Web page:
If you are following my blogs on Strategic Self-Care, then you already know I have an unconventional, Choice Theory approach to the topic, which will be revealed in my forthcoming book, Choosing Me Now, out on Amazon June 4. It will be available for preorder on May 4th. You can find my other self-care blogs here: Significance and Self-Care and Safety and Security and Self-Care.
For our third dive into Strategic Self-Care, I want to examine the relationship between Freedom and self-care. We all have a need for Freedom, regardless of how strong it is. I want you to consider whether these aspects of your personal self-care are being satisfied and how your inner sense of balance is being affected.
Do you have an environment to call your own? Any space at all, inside or outside, where you feel completely free to be yourself? Where you feel your best, nurtured and happy? If you live alone, this can be your entire home. If you live with others, you may have a room, a corner of a room, a garage, gazebo or garden—someplace that’s all yours. If you do, take a moment to celebrate that fact! You may be taking it for granted. When I was a young child, I remember my mother locking herself in the bathroom for about 30 minutes each day. I used to think she had to be dying in there, but when I became old enough to understand, I realized it was the only way my mother could feel free and just ‘be’ in our home. There was nowhere else for the poor woman to go. She later told me she used that time to peruse the Reader’s Digest. If you are without a space, or if your home feels alien to you, then this is probably crimping your Freedom and hindering your ability to self-care. See if there is something you can do to take one step toward creating that space for yourself. It could be somewhere outside your home, in nature. It could also be the spa, a place you shoot pool, or a shooting range. It just needs to be a space that nurtures you, where you feel your best and are happy.
Having the knowledge, skill and motivation to free yourself from self-created misery is another way Freedom is tied to self-care. I believe that most of our misery is self-created. Choice Theory teaches us that the only person’s behavior we can control is our own, yet we spend most of our day attempting to control everyone else. We know that if they would just get on board with our program, our day would be so much better. Unfortunately, this doesn’t work and is akin to pounding your head against a brick wall. As if that weren’t enough, the other way we create misery for ourselves is by denying the reality of our lives. When we endure painful things in our lives, we tend to rail against them, claiming the world isn’t fair. Laments of “how could this have happened to me,” “I don’t deserve this” and “I don’t accept this” abound. The truth is, it did happen to you. Why fight it? It’s a done deal. Instead, get busy deciding how you are going to respond to the events of your life. And, while you’re at it, you can start looking for the GLO—gifts, lessons and opportunities—in those painful events because they exist. If you can focus on those things, the pain won’t be able to hold you hostage. Those of you who are still pounding your head against that brick wall, hoping for other people to change and agonizing over the past, free yourself from that situation. Accept that people are perfectly free to engage in whatever behaviors they choose. You don’t have to like it—you may even hate it. However, the reality is that people are doing what they do because it works for them. Your job is to figure out your response. Accept others for who they are and then decide what you will do. It could require distancing yourself from someone, finding a new job to escape a work environment that isn’t working, or simply being honest and setting some boundaries. Whatever it is, aim to find a behavior that works for you and doesn’t add fuel to the fire. When you do something to make the situation worse, you haven’t accepted the other person’s right to do things their way—you are still attempting to get them to do it your way.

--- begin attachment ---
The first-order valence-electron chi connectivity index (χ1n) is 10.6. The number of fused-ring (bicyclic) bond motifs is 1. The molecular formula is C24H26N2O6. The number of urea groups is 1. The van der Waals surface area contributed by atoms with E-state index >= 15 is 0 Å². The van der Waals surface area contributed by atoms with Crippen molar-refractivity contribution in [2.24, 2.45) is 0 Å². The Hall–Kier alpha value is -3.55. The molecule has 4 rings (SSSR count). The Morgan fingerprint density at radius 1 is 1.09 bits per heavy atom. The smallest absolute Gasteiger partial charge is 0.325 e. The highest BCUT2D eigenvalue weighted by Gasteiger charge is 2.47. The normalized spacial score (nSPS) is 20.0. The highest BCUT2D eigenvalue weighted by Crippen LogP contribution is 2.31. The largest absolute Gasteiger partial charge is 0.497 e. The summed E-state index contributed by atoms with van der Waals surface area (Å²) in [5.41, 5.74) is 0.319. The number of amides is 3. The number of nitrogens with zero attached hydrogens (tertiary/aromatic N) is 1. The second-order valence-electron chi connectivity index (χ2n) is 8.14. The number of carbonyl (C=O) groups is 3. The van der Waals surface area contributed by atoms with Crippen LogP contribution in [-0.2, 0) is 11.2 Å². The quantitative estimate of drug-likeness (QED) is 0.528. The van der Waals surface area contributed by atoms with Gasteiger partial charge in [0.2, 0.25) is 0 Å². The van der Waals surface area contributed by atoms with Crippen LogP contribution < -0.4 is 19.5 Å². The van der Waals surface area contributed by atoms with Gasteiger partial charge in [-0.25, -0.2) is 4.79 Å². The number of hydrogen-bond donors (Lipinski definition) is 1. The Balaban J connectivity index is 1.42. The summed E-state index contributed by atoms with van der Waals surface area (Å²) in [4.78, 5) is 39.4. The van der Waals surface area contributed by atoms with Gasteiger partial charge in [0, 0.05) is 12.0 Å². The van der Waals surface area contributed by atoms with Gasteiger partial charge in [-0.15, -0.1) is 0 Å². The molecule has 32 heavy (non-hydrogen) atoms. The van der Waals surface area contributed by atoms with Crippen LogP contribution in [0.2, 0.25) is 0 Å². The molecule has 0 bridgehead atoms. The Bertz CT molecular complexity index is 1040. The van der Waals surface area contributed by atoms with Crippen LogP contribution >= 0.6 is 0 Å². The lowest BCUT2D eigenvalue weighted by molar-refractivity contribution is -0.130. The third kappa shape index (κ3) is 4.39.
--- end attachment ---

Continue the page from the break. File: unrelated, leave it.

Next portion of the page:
The third way I discuss Freedom in relation to self-care is being free enough to be yourself, which consists of two parts. First, you must know yourself well enough to understand who you really are. This may seem like a no-brainer, but if you think of how you discovered who you are, you may realize you are doing the things you do because it’s what other people told you to do. It could have been your parents, a teacher, guidance counselor, your spiritual leader, your lover or your friend. Everyone has an opinion of who you are supposed to be, how you are to dress, what work you should do, who you should date and what you should name your children. How do we peel all that away and discover our essence under all that noise? You first need to be able to filter the “other” stuff from what is “your” stuff. If you are having trouble, you may want to see a counselor or coach to help you work it out. Second, once you know who you are, are you free enough to express your essence in front of others? This can occur gradually. For example, you may start being yourself with your best friend, and then other friends, your family, people at work and, finally, the community at large. Make yourself known in any order that feels comfortable, or you may just decide to do “you” with everyone at the same time. Keeping up personas takes so much energy. Being a different person at home, at work and in public is a lot to keep track of. When you know who you are, you can take steps to always be your authentic self in every setting with every person you interact with. Can you imagine how freeing that would be and how it would contribute to your self-care?
Where do you think you want to start? I started with creating my own space. Whatever it is, choose something that will expand your freedom and contribute to a better relationship you have with yourself.